Antigone appeals to the citizens' pity and humanity. Oedipus says they should not drive him out just because of his name. He admits that his acts caused terrible suffering, but says that he committed them unknowingly. He appeals to the honor of Athens as a just city and a protector of the weak. Moved by his speech, the chorus agrees to let the king of Athens decide what should be done.
A rider approaches—it is Ismene, Oedipus's other daughter. Oedipus, Antigone, and Ismene have a heartfelt reunion, and then Ismene delivers her news: Oedipus's two sons are engaged in a power struggle for control of Thebes. The younger son, Eteocles, seized the throne from and exiled the elder son, Polynices. Polynices fled to Argos and now is raising an army to attack Thebes, where Eteocles and Creon rule jointly.
Oedipus's daughters are faithful and loving. But his sons rejected their father after his banishment and are now fighting each other for control of Thebes. The sons's actions are also violations of natural law, and Oedipus himself is proof that such actions are punished by the gods.
Ismene then tells Oedipus the latest prophecies from the oracle: the men of Thebes, who cast Oedipus out, will soon try to bring him back. According to the oracle, Oedipus's presence just outside a city would protect that city. So the Thebans will want him to settle near Thebes, but not within the city itself. Oedipus asks whether the Thebans would give him a proper Theban burial after he died. Ismene reports that because Oedipus killed his own father, they would not. Ismene then adds that Oedipus's sons already know of the prophecy.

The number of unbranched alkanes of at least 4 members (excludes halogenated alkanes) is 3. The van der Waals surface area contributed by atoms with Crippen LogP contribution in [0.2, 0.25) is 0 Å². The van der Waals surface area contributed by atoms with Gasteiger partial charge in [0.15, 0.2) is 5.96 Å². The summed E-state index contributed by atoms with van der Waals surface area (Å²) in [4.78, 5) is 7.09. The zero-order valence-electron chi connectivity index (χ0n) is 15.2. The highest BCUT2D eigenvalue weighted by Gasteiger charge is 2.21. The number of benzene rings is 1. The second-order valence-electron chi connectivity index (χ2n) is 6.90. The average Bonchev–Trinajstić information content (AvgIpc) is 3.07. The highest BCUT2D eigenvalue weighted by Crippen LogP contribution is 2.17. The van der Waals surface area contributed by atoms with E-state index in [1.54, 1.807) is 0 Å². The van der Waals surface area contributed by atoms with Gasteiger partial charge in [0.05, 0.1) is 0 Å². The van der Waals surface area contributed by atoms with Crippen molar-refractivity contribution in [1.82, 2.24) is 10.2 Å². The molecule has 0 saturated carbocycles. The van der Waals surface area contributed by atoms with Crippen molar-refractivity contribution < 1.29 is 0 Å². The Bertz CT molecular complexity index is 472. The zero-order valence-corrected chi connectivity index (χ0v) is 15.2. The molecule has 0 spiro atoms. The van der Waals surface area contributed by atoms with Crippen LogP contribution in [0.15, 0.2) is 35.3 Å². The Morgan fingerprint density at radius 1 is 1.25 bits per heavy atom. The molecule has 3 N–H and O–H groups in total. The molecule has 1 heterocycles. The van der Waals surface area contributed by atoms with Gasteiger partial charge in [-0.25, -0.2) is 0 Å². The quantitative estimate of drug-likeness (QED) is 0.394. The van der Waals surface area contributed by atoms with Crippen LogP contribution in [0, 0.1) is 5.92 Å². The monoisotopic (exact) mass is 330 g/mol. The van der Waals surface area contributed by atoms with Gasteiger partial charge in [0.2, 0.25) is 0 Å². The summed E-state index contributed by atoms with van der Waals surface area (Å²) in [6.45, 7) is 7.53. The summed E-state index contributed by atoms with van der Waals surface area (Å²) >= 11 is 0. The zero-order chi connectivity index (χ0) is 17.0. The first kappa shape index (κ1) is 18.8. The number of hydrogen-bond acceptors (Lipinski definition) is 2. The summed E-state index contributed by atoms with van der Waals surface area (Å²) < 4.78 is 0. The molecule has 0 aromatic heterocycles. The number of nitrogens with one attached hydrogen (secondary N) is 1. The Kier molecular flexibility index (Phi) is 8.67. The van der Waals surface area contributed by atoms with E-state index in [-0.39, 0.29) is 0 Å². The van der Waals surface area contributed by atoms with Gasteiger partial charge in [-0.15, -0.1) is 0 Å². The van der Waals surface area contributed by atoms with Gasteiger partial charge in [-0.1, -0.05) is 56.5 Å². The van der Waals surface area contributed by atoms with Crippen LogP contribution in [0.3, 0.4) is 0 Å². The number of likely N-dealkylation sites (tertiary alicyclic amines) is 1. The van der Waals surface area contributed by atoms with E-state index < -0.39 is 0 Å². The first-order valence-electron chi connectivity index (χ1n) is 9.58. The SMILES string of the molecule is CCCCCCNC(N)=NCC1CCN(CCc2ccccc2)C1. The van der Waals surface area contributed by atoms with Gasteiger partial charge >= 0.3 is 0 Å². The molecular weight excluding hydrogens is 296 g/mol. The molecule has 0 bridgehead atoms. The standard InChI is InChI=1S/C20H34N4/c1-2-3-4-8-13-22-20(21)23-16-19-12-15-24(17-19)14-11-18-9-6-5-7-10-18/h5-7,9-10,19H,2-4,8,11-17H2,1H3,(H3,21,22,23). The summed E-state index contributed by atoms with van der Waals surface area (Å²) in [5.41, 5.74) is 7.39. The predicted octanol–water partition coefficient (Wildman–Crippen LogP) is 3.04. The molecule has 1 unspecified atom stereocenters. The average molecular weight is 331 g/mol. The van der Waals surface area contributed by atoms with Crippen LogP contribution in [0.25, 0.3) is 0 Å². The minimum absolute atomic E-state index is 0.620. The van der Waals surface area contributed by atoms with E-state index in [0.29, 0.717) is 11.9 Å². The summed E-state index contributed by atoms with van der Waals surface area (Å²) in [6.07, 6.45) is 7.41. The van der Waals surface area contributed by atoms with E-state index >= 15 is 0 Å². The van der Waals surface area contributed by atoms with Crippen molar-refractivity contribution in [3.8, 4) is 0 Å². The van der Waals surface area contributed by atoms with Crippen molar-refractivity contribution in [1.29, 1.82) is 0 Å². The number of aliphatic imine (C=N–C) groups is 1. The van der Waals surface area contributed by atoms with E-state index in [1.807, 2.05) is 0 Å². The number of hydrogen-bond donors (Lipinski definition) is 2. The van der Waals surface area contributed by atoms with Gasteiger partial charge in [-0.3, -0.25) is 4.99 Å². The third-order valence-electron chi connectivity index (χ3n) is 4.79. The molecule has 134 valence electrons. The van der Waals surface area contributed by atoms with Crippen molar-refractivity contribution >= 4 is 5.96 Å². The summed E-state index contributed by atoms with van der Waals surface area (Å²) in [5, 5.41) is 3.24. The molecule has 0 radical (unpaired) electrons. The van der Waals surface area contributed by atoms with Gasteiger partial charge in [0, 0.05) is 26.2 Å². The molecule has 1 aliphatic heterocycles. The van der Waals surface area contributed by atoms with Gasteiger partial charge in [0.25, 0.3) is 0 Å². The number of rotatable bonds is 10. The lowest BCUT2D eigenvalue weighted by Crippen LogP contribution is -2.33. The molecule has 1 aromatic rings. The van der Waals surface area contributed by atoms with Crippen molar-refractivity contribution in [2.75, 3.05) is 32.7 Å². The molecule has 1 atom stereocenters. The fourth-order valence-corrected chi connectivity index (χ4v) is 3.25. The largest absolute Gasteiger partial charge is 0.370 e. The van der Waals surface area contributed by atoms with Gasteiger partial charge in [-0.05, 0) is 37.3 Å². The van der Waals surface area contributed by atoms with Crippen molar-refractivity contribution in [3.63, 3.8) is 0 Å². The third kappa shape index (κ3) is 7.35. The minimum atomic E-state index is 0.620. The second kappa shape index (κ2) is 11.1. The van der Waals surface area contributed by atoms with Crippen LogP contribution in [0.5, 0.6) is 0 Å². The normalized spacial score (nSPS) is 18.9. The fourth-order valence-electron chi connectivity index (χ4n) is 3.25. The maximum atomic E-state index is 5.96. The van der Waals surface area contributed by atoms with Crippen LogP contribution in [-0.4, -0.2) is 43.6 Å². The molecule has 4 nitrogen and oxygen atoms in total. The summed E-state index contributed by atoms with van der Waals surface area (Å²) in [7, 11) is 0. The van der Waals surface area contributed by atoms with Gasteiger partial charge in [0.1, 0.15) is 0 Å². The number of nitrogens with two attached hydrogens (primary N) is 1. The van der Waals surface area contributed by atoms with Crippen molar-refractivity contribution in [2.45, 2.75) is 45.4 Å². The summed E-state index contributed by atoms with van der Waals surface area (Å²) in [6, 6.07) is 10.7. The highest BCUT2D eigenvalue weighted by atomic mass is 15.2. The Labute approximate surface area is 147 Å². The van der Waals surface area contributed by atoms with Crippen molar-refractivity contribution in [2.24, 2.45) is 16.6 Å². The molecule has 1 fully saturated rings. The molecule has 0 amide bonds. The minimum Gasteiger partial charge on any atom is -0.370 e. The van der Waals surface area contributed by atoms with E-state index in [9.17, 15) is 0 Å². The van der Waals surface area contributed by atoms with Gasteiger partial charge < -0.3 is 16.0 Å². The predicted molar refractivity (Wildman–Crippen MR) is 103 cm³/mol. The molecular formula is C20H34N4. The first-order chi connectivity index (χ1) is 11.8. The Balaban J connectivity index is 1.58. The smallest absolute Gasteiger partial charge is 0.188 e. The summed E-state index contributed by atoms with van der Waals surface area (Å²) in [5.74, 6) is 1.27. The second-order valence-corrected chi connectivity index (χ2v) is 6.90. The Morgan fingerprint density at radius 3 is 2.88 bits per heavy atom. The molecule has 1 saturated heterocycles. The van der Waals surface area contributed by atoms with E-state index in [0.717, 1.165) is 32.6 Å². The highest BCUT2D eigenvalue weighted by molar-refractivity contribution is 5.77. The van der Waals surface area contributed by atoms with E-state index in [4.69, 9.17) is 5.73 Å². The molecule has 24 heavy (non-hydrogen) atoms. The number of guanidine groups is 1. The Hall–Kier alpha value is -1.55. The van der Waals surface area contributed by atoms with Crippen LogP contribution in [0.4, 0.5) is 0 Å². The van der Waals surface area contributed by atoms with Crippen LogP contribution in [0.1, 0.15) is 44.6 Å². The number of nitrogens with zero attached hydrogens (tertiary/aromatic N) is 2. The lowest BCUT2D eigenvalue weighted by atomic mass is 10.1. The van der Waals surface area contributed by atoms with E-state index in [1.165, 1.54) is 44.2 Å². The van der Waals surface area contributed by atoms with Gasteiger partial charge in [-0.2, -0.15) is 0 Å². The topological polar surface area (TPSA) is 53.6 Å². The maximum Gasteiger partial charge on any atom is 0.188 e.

By accepting and enduring his punishment, Oedipus seems to have earned more than just forgiveness for his terrible actions—his presence has now become a powerful blessing that can safeguard Thebes. Though Creon and Eteocles are eager to exploit Oedipus's newfound power, they still would refuse to accept him as a Theban citizen after his death.
Oedipus is furious, and promises never to return to Thebes. He vents his rage against his sons, who never tried to rescue him, bring him back, or protect him after his downfall. He praises his two daughters for their devotion to him, but says he will never help his sons. He tells the chorus that if they help defend him against the men from Thebes who will try to take him away, they will gain a savior for their land.
The rage Oedipus displays here resembles the rage he showed as a younger man in Oedipus Rex. Yet his rage now is justified because it is directed at those who have legitimately wronged him. In Oedipus Rex, he raged at the innocent and at the gods.
The leader of the chorus is moved by Oedipus's request. He tells Oedipus the ritual that must be performed to appease the Furies, whose sacred ground Oedipus has stepped on and violated. Ismene exits to visit a nearby spring and perform the proper rituals.
Oedipus again displays his obedience to the gods by having Ismene perform the rites to appease the Furies. He doesn't fear other people and may rage at them, but he does fear the gods.